The life we’ve come to take for granted here is really only a mirage
The war between Hamas and Israel was raging. Missiles were falling all over Eretz Yisrael. For the first time in recent memory, air raid sirens sounded in Yerushalayim itself. If that wasn’t enough of a wake-up call, emboldened pro-Palestinian mobs shattered the fragile domestic coexistence in the United States, went well past making their voices heard at rallies, and escalated their outrage by physically assaulting identifiable Jews across the country.
From kosher restaurants in Los Angeles to the streets of South Florida, the site of flag waving pro-Palestinian caravans confronting Jews mirrored the reports of Yidden being assaulted on the streets of Brooklyn and in Manhattan’s diamond district. Marauding groups screaming, cursing, and threatening Jews from Europe to the United States put fear into the hearts of Jews everywhere.
This past year, it felt very much like we were in galus. The visual of enraged kaffiyeh-clad thugs attacking defenseless Jews simply because they are Jews, with the police nowhere to be found, is embedded in my memory. It created a new fear, one that younger generations really never felt personally but grew up hearing so much about. “Is it going to become impossible for the lone Jew to walk on the streets?” “Are our children safe walking home from yeshivah or shul?” The concerns were palpable.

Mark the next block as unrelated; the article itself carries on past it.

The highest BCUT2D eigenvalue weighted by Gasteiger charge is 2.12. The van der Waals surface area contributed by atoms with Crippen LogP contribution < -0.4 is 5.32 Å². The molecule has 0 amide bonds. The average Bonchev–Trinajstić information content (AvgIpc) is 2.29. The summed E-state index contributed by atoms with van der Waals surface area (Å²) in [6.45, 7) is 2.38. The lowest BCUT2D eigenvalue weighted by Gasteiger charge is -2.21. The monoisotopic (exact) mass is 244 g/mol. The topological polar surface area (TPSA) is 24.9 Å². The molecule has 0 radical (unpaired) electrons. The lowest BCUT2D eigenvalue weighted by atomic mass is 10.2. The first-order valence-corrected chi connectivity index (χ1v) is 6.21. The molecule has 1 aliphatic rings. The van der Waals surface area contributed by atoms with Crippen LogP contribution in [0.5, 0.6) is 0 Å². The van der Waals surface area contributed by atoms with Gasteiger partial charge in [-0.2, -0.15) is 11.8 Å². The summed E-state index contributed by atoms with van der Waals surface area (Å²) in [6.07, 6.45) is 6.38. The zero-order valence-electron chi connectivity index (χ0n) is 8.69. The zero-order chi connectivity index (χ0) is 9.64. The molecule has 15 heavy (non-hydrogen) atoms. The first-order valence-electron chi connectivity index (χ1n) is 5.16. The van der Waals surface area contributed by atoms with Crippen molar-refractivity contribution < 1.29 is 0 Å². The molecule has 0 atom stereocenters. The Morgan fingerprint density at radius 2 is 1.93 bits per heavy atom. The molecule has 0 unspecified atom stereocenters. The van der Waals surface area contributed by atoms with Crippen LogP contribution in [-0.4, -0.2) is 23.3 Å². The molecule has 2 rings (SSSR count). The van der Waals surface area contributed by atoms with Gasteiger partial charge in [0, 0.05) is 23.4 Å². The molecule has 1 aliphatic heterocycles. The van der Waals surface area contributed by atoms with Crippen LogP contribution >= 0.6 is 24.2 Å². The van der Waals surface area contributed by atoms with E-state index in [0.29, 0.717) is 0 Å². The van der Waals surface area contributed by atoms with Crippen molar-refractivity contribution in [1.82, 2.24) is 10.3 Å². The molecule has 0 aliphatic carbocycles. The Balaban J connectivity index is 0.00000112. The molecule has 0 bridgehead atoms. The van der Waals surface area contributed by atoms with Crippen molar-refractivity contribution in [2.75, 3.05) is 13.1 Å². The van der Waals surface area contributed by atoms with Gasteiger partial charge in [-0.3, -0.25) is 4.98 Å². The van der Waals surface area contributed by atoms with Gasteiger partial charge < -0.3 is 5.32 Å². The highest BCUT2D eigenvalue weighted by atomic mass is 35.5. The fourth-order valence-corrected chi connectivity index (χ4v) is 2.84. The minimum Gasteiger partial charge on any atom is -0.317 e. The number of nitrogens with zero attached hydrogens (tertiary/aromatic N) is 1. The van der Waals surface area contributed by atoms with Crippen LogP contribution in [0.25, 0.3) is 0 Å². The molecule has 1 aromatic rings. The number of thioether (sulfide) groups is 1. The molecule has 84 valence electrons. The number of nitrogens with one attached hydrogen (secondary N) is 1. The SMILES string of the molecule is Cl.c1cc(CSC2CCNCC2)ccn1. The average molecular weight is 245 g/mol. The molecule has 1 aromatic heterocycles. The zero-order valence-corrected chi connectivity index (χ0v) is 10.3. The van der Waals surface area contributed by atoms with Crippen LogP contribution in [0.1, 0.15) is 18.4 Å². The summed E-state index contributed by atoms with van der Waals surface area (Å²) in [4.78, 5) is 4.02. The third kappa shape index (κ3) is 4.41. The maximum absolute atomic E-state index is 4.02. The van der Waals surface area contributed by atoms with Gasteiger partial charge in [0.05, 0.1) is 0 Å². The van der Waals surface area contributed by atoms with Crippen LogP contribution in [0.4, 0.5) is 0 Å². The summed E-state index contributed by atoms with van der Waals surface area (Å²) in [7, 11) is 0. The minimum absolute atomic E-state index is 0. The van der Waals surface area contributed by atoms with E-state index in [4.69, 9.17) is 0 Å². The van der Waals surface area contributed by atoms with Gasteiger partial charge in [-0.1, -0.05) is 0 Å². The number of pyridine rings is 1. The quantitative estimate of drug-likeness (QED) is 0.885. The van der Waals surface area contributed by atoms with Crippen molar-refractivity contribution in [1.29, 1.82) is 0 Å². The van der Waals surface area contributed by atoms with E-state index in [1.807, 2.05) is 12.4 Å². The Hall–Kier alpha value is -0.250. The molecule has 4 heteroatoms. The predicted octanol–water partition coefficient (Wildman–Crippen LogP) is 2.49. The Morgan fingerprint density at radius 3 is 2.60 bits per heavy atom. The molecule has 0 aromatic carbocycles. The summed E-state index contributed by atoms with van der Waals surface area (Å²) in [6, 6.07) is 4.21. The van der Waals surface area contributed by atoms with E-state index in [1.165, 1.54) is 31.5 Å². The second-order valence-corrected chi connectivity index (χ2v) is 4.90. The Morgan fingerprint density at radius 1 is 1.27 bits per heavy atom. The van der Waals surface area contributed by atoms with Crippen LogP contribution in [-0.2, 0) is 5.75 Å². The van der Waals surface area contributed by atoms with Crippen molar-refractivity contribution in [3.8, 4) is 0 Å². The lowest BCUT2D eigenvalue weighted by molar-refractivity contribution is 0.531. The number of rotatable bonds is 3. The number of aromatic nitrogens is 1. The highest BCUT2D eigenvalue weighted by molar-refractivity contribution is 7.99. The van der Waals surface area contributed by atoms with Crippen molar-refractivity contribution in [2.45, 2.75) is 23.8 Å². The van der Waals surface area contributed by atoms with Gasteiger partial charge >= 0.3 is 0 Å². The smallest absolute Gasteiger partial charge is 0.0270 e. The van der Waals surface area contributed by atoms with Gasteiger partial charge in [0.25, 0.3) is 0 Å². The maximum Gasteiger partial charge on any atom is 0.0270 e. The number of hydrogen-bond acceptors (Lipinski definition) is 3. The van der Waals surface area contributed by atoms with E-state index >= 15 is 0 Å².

We grew up hearing about the pogroms of Europe, the atrocities of pre-war Nazi Germany in the late 1930’s culminating with Kristallnacht, and then of course, the Holocaust itself. I’ve always heard the whispered question, “Could it happen here?” Frighteningly, that question is no longer whispered and has been replaced with, “Is it happening here?”
We sadly learned that if law enforcement stands down and ignores rampaging mobs or the threats of a lone wolf anti-Semite, the life we’ve come to take for granted here is really only a mirage. Where does that leave the always vulnerable Jewish community — identifiable and otherwise?
My lesson from this past year is that as comfortable as we thought we were in America, as adjusted and accepted as we may feel in the Diaspora, and as proud as we are to live Torah lives virtually anywhere on earth — we also have to be cognizant of the fact that only with Hashem’s Divine protection are we truly safe.
We must not sugar-coat the reality. We were forced to plead with and even demand of our elected officials, specifically from Mayor de Blasio and from the NYPD, to really step forward and do what’s necessary to protect us. In New York City, the NYPD certainly responded and we are deeply grateful for their protection. But a harsh reality was confirmed; it took an overwhelming police presence and resources to put a temporary stop to the open anti-Semitic attacks on the streets of New York City in 5781. No longer can we delude ourselves that the scourge of anti-Semitism has been solved.
Not a pretty image to remember at all.
Chaskel Bennett is the co-founder of the Flatbush Jewish Community Coalition.
(Originally featured in Mishpacha, Issue 876)
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